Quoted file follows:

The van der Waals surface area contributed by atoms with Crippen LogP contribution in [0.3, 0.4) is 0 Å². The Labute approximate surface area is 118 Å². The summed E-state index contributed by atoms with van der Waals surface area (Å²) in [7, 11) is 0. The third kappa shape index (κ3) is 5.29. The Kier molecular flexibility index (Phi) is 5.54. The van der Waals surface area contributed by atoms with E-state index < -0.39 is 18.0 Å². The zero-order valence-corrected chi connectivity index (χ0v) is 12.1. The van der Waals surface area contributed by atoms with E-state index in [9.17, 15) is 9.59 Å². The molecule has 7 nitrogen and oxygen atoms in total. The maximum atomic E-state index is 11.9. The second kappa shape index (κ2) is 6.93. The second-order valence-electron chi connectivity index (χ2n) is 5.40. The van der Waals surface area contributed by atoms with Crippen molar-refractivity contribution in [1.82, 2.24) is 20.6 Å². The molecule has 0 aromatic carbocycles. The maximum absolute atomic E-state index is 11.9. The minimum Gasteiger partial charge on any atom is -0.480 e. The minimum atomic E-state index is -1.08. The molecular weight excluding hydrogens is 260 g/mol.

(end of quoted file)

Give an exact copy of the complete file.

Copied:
The van der Waals surface area contributed by atoms with Crippen LogP contribution in [0.3, 0.4) is 0 Å². The Labute approximate surface area is 118 Å². The summed E-state index contributed by atoms with van der Waals surface area (Å²) in [7, 11) is 0. The third kappa shape index (κ3) is 5.29. The Kier molecular flexibility index (Phi) is 5.54. The van der Waals surface area contributed by atoms with E-state index < -0.39 is 18.0 Å². The zero-order valence-corrected chi connectivity index (χ0v) is 12.1. The van der Waals surface area contributed by atoms with E-state index in [9.17, 15) is 9.59 Å². The molecule has 7 nitrogen and oxygen atoms in total. The maximum atomic E-state index is 11.9. The second kappa shape index (κ2) is 6.93. The second-order valence-electron chi connectivity index (χ2n) is 5.40. The van der Waals surface area contributed by atoms with Crippen molar-refractivity contribution in [1.82, 2.24) is 20.6 Å². The molecule has 0 aromatic carbocycles. The maximum absolute atomic E-state index is 11.9. The minimum Gasteiger partial charge on any atom is -0.480 e. The minimum atomic E-state index is -1.08. The molecular weight excluding hydrogens is 260 g/mol.